In interviews on my book tour I’ve used a gruesome analogy to explain Stephen Harper’s success at keeping his Conservative base long after Brian Mulroney and Joe Clark started to lose theirs (in Mulroney’s case, through the spectacular defection of thousands of militants and millions of voters to the upstart Reform Party). To people who spend their lives calling themselves conservatives, Clark and Mulroney weren’t conservative. In an early episode of the TV show Walking Dead, post-apocalyptic humans realize that if they smell like zombies they can walk among them. Stephen Harper smells like a conservative to Conservatives. They trust him and will go far with him, even when the direction seems uncertain or confusing.
Justin Trudeau is the first Liberal leader since Jean Chrétien who smells like a Liberal to Liberals. And in the most intriguing part of the speech, he set about doing to Harper what Harper has been so energetically doing to one Liberal leader after another: peeling the party base off the leader.
“Many Canadians who voted Conservative last time are beginning to cast a weary eye on this government,” he said.
“I say this to the grassroots Conservatives out there, in communities across this country. We might not agree all the time on everything. We might disagree about a great many things, but I know we can agree on this: Negativity cannot be this country’s lifeblood. It may be the way of the Conservative Party’s of Canada current leadership, but it is not the way of those Canadians who voted Conservative.”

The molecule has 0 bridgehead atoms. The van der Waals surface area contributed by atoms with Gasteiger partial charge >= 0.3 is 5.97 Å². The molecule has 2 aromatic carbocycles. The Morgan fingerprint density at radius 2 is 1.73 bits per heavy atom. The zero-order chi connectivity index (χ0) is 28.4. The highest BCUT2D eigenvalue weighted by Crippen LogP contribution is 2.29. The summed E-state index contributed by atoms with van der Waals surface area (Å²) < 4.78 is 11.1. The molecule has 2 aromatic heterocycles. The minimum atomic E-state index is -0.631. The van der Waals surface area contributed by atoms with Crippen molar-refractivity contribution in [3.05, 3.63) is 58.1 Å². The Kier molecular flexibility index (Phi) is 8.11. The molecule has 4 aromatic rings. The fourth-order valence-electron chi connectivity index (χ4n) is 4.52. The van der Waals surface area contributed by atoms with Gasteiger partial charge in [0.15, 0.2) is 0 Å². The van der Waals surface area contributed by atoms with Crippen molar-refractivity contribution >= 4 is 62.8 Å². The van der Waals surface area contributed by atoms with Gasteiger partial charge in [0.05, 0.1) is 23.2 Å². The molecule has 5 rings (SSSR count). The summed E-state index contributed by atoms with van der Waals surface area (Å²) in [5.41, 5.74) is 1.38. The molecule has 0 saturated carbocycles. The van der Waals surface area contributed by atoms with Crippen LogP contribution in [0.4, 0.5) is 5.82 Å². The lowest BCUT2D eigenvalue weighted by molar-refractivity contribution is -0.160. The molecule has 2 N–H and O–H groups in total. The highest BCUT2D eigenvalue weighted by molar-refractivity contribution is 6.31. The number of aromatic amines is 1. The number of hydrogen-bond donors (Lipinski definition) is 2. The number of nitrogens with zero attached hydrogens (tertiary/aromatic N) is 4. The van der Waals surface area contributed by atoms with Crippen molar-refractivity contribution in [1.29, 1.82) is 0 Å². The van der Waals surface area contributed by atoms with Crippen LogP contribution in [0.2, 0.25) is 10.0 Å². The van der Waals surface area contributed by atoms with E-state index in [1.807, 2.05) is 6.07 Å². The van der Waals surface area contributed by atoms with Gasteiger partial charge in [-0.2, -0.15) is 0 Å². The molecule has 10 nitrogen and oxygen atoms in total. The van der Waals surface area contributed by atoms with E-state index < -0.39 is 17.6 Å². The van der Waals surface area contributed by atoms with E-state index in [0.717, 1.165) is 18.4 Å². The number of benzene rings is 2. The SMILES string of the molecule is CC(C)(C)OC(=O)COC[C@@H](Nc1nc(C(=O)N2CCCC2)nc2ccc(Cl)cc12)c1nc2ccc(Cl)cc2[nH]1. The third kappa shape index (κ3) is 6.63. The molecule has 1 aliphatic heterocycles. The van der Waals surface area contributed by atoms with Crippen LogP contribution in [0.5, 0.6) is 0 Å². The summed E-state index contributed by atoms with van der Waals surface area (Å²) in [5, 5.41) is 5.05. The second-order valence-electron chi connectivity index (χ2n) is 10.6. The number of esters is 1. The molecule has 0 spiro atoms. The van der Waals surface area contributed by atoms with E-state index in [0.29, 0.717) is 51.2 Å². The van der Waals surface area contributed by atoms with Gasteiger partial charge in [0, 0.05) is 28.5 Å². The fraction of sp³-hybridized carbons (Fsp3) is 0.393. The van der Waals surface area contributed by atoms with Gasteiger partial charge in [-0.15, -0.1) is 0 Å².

He went on in this vein for some time. For the first time, he was suggesting, not that Harper is too conservative, but that he is not many conservatives’ idea of a proper leader for their movement. This is a tough row to hoe. The most frequent response from many Conservative partisans will be more derisive laughter. And the likelihood of Trudeau giving up before he gets very far with this strategy is probably high. Liberals are really good at dropping a strategy before it pays off. But in one recent poll, the Liberals were the second choice of 1/4 of Conservative supporters.
Harper has spent a decade collapsing the Liberal vote. He has had tremendous help from a decade’s worth of Liberal leaders. As a result of that stellar combined effort, the Liberals are the party with the most ground to make up if they are to hope to compete for power. But Justin Trudeau has put Liberals in a mood to fight, and now he is knocking at Harper’s door. Things got interesting today.
Saturday, February 22, 2014